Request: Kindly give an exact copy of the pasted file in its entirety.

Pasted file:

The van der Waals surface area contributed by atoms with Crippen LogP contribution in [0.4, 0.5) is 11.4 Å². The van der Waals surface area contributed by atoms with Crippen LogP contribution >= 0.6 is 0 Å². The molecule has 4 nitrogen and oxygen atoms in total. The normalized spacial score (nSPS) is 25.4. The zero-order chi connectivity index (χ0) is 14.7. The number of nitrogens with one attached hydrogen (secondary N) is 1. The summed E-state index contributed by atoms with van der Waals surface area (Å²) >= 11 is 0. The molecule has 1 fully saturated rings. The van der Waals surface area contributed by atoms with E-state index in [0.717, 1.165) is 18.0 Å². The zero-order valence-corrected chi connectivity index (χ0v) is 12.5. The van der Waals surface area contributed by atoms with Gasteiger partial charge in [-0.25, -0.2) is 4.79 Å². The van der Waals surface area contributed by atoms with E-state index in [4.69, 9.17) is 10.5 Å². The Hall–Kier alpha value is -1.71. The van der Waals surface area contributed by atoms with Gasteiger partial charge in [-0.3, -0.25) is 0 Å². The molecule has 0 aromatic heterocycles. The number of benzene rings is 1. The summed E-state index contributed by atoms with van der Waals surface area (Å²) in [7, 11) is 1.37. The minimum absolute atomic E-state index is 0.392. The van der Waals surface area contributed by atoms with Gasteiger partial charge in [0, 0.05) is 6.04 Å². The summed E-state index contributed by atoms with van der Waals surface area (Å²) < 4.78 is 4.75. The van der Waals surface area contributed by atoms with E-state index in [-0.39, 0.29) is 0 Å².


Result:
The van der Waals surface area contributed by atoms with Crippen LogP contribution in [0.4, 0.5) is 11.4 Å². The van der Waals surface area contributed by atoms with Crippen LogP contribution >= 0.6 is 0 Å². The molecule has 4 nitrogen and oxygen atoms in total. The normalized spacial score (nSPS) is 25.4. The zero-order chi connectivity index (χ0) is 14.7. The number of nitrogens with one attached hydrogen (secondary N) is 1. The summed E-state index contributed by atoms with van der Waals surface area (Å²) >= 11 is 0. The molecule has 1 fully saturated rings. The van der Waals surface area contributed by atoms with E-state index in [0.717, 1.165) is 18.0 Å². The zero-order valence-corrected chi connectivity index (χ0v) is 12.5. The van der Waals surface area contributed by atoms with Gasteiger partial charge in [-0.25, -0.2) is 4.79 Å². The van der Waals surface area contributed by atoms with E-state index in [4.69, 9.17) is 10.5 Å². The Hall–Kier alpha value is -1.71. The van der Waals surface area contributed by atoms with Gasteiger partial charge in [-0.3, -0.25) is 0 Å². The molecule has 0 aromatic heterocycles. The number of benzene rings is 1. The summed E-state index contributed by atoms with van der Waals surface area (Å²) in [7, 11) is 1.37. The minimum absolute atomic E-state index is 0.392. The van der Waals surface area contributed by atoms with Gasteiger partial charge in [0, 0.05) is 6.04 Å². The summed E-state index contributed by atoms with van der Waals surface area (Å²) < 4.78 is 4.75. The van der Waals surface area contributed by atoms with E-state index in [-0.39, 0.29) is 0 Å².